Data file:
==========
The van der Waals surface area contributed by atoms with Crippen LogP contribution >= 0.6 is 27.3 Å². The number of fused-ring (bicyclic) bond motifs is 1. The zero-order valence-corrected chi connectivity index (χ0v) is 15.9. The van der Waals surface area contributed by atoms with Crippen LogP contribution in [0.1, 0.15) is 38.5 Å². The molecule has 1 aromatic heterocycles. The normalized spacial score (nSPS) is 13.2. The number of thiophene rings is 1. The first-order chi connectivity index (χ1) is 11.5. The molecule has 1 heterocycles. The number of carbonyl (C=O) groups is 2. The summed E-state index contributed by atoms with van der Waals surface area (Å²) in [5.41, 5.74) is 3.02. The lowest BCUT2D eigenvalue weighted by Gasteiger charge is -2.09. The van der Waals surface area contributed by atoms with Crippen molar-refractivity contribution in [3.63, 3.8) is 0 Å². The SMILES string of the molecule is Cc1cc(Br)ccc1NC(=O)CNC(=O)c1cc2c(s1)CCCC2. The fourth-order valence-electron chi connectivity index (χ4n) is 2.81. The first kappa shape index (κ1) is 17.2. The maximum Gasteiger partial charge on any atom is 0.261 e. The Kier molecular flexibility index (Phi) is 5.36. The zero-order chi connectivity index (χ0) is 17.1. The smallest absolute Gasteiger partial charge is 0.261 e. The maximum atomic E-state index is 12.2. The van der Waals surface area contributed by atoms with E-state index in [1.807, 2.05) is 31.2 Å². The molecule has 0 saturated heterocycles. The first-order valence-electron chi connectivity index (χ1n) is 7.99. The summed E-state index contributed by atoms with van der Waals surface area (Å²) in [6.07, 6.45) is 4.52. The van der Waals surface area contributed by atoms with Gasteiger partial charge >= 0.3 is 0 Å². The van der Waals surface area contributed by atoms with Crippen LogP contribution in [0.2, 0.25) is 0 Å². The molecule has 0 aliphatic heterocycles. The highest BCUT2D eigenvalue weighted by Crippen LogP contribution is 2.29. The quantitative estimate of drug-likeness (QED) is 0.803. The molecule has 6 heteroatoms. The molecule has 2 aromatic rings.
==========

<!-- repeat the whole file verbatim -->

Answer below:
The van der Waals surface area contributed by atoms with Crippen LogP contribution >= 0.6 is 27.3 Å². The number of fused-ring (bicyclic) bond motifs is 1. The zero-order valence-corrected chi connectivity index (χ0v) is 15.9. The van der Waals surface area contributed by atoms with Crippen LogP contribution in [0.1, 0.15) is 38.5 Å². The molecule has 1 aromatic heterocycles. The normalized spacial score (nSPS) is 13.2. The number of thiophene rings is 1. The first-order chi connectivity index (χ1) is 11.5. The molecule has 1 heterocycles. The number of carbonyl (C=O) groups is 2. The summed E-state index contributed by atoms with van der Waals surface area (Å²) in [5.41, 5.74) is 3.02. The lowest BCUT2D eigenvalue weighted by Gasteiger charge is -2.09. The van der Waals surface area contributed by atoms with Crippen molar-refractivity contribution in [3.63, 3.8) is 0 Å². The SMILES string of the molecule is Cc1cc(Br)ccc1NC(=O)CNC(=O)c1cc2c(s1)CCCC2. The fourth-order valence-electron chi connectivity index (χ4n) is 2.81. The first kappa shape index (κ1) is 17.2. The maximum Gasteiger partial charge on any atom is 0.261 e. The Kier molecular flexibility index (Phi) is 5.36. The zero-order chi connectivity index (χ0) is 17.1. The smallest absolute Gasteiger partial charge is 0.261 e. The maximum atomic E-state index is 12.2. The van der Waals surface area contributed by atoms with E-state index in [1.807, 2.05) is 31.2 Å². The molecule has 0 saturated heterocycles. The first-order valence-electron chi connectivity index (χ1n) is 7.99. The summed E-state index contributed by atoms with van der Waals surface area (Å²) in [6.07, 6.45) is 4.52. The van der Waals surface area contributed by atoms with Gasteiger partial charge >= 0.3 is 0 Å². The van der Waals surface area contributed by atoms with Crippen LogP contribution in [0.2, 0.25) is 0 Å². The molecule has 0 aliphatic heterocycles. The highest BCUT2D eigenvalue weighted by Crippen LogP contribution is 2.29. The quantitative estimate of drug-likeness (QED) is 0.803. The molecule has 6 heteroatoms. The molecule has 2 aromatic rings.